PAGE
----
A hideaway fit for Hobbits
Long before Peter Jackson re-created Middle-earth in the fertile hills of New Zealand's Waikato region, Graham Hannah and his young daughter Jessie had a dream.
They would sit in a valley at the bottom of their six-hectare property and talk about building a secret Hobbit-esque den.
Fifteen years ago that dream became reality when Graham excavated a cave. With the help of friends he shored it up with hefty wooden beams, installed a kitchen and a bed, and christened it Underhill.
Until recently the family used it exclusively for parties and celebrations. Jessie and her husband Craig had their wedding reception in it. Jessie's sister got married there. Then, in July last year, they started renting it out. "We just wanted to share it with people," Jessie says.
Guests are only given an address once they've booked but even with detailed directions I still drive past. There's no sign, just a low-rise wooden homestead enclosed by a white picket fence set among undulating farmland 10 kilometres east of Hamilton.
After being greeted by a grinning mop of blonde hair (Jessie's two-year-old daughter Piper), Jessie loads my overnight bag onto a quad bike and we trundle down the hill.
For years the family's neighbours knew nothing about Underhill and when we pull up outside I understand why. Located in a secluded dip near the boundary of the property, it's carved out of a steep hillside and camouflaged by a grass roof. The only prying eyes are the cows in the field next door.
After a quick orientation, Jessie leaves me to explore. The living area is dominated by a sturdy dining table made from macrocarpa, a type of cypress.
On one side is a double bed covered in blankets and possum fur cushions; on the other is a kitchen with an impressive soot-black coal range set into a rock wall surround. Lining the walls are shelves crammed with pots, kitchenware and dozens of candles.
Access is through a pair of heavy, custom-made concertinaed wooden doors. There's no key and Jessie tells me most people sleep with them open because the cave remains at a steady 17-18 degrees all year round.
Next door is the most agreeable composting toilet I've ever encountered and a separate bathroom beautifully finished in stone and burnished honey-coloured macrocarpa.
The cave looks out over a picturesque pond with a small jetty and a quaint wooden bridge. Dotted around it are weathered benches, pairs of seats and a leaning post for "watching the sunset."
At every turn there are delightful touches such as a porcelain handle on an old blackened kettle, an ornamental lead-light window in the bathroom and a scattering of tiny vases filled with delicate posies of fresh flowers. The whole set-up is nothing short of enchanting.
While you could easily self-cater (in addition to the coal range, there are two barbecues and a gas burner), I've chosen the catering package. At 6pm Jessie returns with two baskets - one for dinner and one for breakfast tomorrow - crammed with enough food to feed the All Blacks.
Tonight I will be feasting on steak garnished with rosemary, pasta salad, homemade tomato and basil dip, a kaleidoscope of fresh veg, a sunflower and honey loaf and a flourless chocolate cake. All I have to do is cook it.
There's no power so after watching the sunset I light every candle I can find (27 in all) and do what any sane person would if they were on their own in such a heartbreakingly romantic spot - I drink an entire bottle of wine.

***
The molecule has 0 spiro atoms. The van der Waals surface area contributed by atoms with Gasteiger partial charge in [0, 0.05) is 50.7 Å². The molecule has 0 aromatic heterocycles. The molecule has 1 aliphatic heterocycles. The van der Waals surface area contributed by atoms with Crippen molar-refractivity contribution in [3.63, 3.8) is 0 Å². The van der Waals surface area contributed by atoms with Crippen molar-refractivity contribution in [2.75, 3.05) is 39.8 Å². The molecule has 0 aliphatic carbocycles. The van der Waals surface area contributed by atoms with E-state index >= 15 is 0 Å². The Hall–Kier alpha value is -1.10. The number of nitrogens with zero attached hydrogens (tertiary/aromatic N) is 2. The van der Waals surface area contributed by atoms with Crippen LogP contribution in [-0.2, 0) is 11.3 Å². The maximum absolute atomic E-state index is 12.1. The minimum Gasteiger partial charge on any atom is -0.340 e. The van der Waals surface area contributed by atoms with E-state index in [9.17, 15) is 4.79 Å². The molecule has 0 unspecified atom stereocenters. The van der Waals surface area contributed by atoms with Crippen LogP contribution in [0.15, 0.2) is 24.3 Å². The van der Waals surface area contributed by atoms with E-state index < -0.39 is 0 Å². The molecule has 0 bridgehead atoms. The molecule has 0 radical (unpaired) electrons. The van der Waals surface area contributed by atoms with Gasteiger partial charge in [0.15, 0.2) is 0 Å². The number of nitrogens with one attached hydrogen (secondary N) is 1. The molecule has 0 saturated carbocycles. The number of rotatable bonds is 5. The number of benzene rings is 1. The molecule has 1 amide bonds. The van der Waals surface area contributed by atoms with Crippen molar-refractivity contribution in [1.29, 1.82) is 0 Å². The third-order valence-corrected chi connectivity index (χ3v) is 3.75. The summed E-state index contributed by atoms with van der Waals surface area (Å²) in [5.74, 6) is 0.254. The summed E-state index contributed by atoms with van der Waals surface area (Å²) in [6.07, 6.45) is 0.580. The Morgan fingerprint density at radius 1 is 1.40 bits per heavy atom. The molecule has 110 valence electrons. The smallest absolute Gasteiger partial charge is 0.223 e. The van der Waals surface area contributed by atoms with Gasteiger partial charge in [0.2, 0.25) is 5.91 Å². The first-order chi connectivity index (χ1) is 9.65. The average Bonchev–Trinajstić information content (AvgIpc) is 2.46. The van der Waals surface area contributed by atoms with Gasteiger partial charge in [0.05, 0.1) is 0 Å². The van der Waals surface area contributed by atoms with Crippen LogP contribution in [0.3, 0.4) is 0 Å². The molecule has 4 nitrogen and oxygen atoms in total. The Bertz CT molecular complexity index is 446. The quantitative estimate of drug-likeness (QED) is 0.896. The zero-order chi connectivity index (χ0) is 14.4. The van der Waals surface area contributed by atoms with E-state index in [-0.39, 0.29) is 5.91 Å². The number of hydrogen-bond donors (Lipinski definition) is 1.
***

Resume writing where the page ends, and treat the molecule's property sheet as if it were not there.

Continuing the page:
Barbecuing a steak by flashlight after a bottle of Wither Hills pinot gris proves a challenge. I manage (just) and before turning in spend half an hour lying on the jetty gazing up at a sky crammed with stars. Other than the noise of an occasional distant car, the only sounds are the percussive drone of cicadas and the intermittent croaking of frogs.
I wake as if from hibernation, buried beneath blankets and cushions, with the sun streaming through the cave's porthole window and in around the concertinaed doors (I wasn't brave enough to sleep with them open).
After a piping hot shower I investigate my breakfast supplies to find another extravagant array of fresh produce including eggs, bacon, sausages, mushrooms, cereals and homemade jams.
I'm only here for one night whereas you really need two, not only to lose yourself in this magical location but also to explore the area.
Hamilton gets a bad rap so I was surprised to find several compelling attractions nearby. The laid-back town of Raglan is a 30-minute drive and has one of the world's best left-hand surf breaks; Hamilton Zoo has an affordable range of interactive behind-the-scenes experiences; and who would have guessed that New Zealand is home to Zealong Tea Estate, a plantation that produces the world's purest organic tea?
Bookings for Underhill are managed by Canopy Camping Escapes, a company that has partnered with private landowners across New Zealand to offer unique 'glamping' experiences.
At $260 a night (plus $90 a person if you choose the catering package), Underhill is no bargain. But it is truly a fairytale brought to life.
Before leaving I flick through the guestbook to find it filled with poems and poignant odes to a simpler time.
My favourite is an entry that says it all: "Sometimes it takes nothing to realise you have everything."
The writer travelled as a guest of Air New Zealand and Canopy Camping Escapes.
GETTING THERE Underhill is a 90-minute drive from Auckland or a 15-minute drive from Hamilton.
STAYING THERE Stays at Underhill start at $260 a night. A catering package including breakfast and dinner costs $90 a person. For bookings and other properties from Canopy Camping Escapes, see canopycamping.co.nz.
More information newzealand.com